BUFFALO, N.Y. (WKBW) — Western New York has four skateparks, each full of a lot of young, passionate skaters. Many say there’s something special about this sport and it’s been growing here in WNY way before it got to the Olympics.
“We’re coming out of a pandemic, a lot of people are looking to be outside, it’s a good, inexpensive way to be outside with your friends and have fun,” said Frank Knab, General Manager at Phatman Boardshop.
Knab has been skating for 20 years. He says the WNY skating community is tight knit.
"Huge family feel. Between those four skateparks you’re always gonna see someone you know," said Knab.
Greg brown is new to the area and new to the sport. He says he used to long board back home on Long Island, but when he came to Buffalo, switched to skateboarding.
“I saw everyone skating here and cruising, I’m like you know what let me invest in one of those popsicle sticks and see what it’s all about, so I got one and haven’t looked back, it’s only really been a year," said Brown.
It hasn't always been this way.
"It kind of started as a rebellious act, when I started skateboarding there was relatively no skateparks at all, it’s been really great to see the growth of skateboarding," said Knab.
That growth is international, with skateboarding on the list of Olympic events in Tokyo this year for the first time ever. But a lot of skaters have mixed opinions about the addition.
"You’re almost getting everyone to do the same tricks and it becomes robotic and they end up all looking the same. But the creativity aspect is really what makes it popular," said Knab.
They say it’s an art form, an expression, before a sport with rules and restrictions.
"That’s why I do it it’s a way for me to totally express myself," said Brown.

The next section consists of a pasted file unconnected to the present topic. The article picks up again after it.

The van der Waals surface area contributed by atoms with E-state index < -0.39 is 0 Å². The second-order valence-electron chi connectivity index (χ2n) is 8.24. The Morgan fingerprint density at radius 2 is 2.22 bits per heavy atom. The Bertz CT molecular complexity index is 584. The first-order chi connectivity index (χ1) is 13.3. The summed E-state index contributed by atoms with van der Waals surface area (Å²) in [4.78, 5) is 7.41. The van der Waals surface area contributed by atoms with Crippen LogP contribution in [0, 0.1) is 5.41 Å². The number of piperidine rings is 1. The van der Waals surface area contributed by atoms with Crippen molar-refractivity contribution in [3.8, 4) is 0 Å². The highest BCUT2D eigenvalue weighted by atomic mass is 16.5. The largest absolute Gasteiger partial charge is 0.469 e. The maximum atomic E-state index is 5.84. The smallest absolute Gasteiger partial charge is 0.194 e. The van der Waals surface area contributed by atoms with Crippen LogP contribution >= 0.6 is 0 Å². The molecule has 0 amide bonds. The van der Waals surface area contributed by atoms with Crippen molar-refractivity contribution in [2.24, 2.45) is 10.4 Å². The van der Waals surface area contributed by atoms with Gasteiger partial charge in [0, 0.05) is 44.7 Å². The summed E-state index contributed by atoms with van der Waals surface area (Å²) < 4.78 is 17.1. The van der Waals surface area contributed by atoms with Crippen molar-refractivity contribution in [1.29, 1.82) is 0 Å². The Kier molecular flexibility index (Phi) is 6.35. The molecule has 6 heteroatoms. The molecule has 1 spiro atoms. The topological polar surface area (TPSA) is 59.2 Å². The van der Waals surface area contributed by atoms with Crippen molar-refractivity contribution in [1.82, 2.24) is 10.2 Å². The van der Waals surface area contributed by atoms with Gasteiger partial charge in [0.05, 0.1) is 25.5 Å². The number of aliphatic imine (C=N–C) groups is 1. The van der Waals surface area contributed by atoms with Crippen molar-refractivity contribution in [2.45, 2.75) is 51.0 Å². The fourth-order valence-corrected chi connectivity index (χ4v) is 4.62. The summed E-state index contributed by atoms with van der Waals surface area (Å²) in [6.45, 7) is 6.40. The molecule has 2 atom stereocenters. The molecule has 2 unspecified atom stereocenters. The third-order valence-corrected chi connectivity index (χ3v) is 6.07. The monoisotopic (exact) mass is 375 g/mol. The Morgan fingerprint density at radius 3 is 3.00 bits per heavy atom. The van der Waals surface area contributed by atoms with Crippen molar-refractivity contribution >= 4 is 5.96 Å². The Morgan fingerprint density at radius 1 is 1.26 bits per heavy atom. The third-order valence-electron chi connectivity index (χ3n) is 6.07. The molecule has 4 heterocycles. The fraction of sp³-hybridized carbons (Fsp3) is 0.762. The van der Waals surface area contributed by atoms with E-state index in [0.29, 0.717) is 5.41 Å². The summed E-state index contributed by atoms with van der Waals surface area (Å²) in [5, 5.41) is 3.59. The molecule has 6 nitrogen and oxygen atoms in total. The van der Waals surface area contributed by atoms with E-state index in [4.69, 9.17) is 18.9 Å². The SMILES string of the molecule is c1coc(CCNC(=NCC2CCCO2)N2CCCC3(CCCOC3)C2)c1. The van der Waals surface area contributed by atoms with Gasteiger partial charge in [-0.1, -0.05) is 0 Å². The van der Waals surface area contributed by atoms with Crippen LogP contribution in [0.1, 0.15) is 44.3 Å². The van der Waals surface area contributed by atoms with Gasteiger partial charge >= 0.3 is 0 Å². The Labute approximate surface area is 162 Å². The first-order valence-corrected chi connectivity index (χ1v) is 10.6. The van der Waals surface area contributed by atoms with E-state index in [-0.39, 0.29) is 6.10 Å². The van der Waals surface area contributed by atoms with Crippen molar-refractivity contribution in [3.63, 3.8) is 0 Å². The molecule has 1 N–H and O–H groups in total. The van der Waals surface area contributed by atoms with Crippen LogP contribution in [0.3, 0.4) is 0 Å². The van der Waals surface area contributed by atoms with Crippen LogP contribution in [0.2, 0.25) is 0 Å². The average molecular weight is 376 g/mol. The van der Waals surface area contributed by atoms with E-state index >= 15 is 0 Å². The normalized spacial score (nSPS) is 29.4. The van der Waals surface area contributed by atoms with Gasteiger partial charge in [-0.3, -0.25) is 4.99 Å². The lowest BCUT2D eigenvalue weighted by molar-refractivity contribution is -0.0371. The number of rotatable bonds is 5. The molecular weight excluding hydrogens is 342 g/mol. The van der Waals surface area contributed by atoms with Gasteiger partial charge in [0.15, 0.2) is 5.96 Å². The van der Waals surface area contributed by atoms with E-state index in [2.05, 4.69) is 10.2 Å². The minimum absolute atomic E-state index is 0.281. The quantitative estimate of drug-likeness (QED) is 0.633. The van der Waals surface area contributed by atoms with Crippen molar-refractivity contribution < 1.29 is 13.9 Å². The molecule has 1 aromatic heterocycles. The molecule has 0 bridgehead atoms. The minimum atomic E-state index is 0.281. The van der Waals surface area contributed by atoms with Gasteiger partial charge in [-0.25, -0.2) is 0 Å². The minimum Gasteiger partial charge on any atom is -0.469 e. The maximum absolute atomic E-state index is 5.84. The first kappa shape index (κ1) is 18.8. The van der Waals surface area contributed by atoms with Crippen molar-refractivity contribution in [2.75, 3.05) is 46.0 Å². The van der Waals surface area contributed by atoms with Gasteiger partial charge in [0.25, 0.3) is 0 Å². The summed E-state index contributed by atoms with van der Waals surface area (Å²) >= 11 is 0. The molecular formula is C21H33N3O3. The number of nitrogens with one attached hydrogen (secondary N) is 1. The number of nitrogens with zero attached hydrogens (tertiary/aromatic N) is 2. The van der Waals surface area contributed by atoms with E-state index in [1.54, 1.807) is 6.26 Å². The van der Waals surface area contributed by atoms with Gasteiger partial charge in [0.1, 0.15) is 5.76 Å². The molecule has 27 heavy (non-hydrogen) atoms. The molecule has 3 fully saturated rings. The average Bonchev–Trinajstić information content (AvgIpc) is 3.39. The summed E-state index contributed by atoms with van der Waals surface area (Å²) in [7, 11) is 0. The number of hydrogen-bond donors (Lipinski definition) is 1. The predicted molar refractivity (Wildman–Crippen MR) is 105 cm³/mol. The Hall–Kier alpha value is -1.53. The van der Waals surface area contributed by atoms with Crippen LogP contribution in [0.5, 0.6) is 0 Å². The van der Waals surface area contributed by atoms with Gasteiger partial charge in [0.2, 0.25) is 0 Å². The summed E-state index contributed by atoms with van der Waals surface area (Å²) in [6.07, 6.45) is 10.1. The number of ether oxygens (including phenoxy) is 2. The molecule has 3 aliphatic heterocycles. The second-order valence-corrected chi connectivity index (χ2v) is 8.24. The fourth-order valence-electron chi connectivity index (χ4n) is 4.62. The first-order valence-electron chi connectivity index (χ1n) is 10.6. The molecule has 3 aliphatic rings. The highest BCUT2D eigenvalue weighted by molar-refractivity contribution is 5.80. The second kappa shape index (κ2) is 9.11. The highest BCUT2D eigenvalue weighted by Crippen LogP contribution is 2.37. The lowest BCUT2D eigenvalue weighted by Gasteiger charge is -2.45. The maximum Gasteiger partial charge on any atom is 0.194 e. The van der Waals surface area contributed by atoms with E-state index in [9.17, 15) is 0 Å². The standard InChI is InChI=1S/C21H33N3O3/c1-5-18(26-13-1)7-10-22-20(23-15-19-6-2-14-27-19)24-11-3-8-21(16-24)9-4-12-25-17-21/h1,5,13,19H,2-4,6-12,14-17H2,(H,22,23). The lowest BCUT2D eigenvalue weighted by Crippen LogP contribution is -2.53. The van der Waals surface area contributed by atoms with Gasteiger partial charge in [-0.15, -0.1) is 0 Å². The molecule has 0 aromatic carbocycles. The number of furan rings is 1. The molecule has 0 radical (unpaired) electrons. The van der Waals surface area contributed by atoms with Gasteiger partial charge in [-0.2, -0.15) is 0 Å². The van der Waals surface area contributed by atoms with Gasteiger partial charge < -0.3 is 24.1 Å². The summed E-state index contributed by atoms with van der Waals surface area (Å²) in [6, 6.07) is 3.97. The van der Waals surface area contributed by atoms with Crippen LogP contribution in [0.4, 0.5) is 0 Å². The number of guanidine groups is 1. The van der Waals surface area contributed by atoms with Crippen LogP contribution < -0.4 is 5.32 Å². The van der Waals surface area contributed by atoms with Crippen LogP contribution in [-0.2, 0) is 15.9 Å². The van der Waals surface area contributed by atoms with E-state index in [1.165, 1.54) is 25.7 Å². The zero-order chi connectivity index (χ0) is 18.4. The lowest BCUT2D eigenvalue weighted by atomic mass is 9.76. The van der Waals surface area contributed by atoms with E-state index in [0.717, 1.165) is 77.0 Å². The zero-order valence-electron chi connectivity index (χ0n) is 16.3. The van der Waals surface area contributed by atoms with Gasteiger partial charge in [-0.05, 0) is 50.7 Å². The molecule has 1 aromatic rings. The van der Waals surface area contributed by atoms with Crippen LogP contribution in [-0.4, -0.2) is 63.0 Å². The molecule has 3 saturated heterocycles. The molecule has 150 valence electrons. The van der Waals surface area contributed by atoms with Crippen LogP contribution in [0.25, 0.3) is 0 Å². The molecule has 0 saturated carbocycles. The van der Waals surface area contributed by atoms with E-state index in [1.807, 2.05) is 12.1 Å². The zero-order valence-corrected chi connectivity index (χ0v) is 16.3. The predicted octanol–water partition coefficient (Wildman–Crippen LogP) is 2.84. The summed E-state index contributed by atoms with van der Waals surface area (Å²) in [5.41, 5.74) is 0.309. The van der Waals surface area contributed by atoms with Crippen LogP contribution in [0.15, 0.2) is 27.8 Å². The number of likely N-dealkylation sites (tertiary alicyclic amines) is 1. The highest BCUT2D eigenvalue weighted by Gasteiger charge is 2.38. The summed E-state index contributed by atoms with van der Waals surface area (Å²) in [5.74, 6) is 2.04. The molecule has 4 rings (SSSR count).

But they are glad their sport is getting exposure.
"Now these skaters get an opportunity to get some money doing their passion, it gives skateboarding a whole new avenue to hit so many of these young kids, I see so many young kids out here," said Brown.
They both say they're seeing an increase in younger skaters and female skaters, with silver and bronze medalists Hiraki Kokona and Sky Brown just 12 and 13 years old.
Knab says the rise in popularity locally started before skateboarding was added to the Olympics. He credits donations from the Tony Hawk Foundation and that close community. Which gives him high hopes for the future.
“I hope to see as many skate parks as there are soccer fields and baseball diamonds," said Knab.
Another reason more people are skateboarding is the easy access to the sport since skateparks are free, according to Knab. He says a standard skateboard will cost you about $100 bucks, plus safety gear like helmets and pads which should be worn at all times in the park.
And if you’re looking to try it out, Phatman Boardshop has lessons for $25-50/hr or if they see you out at the park, they'll come over and help you out for free.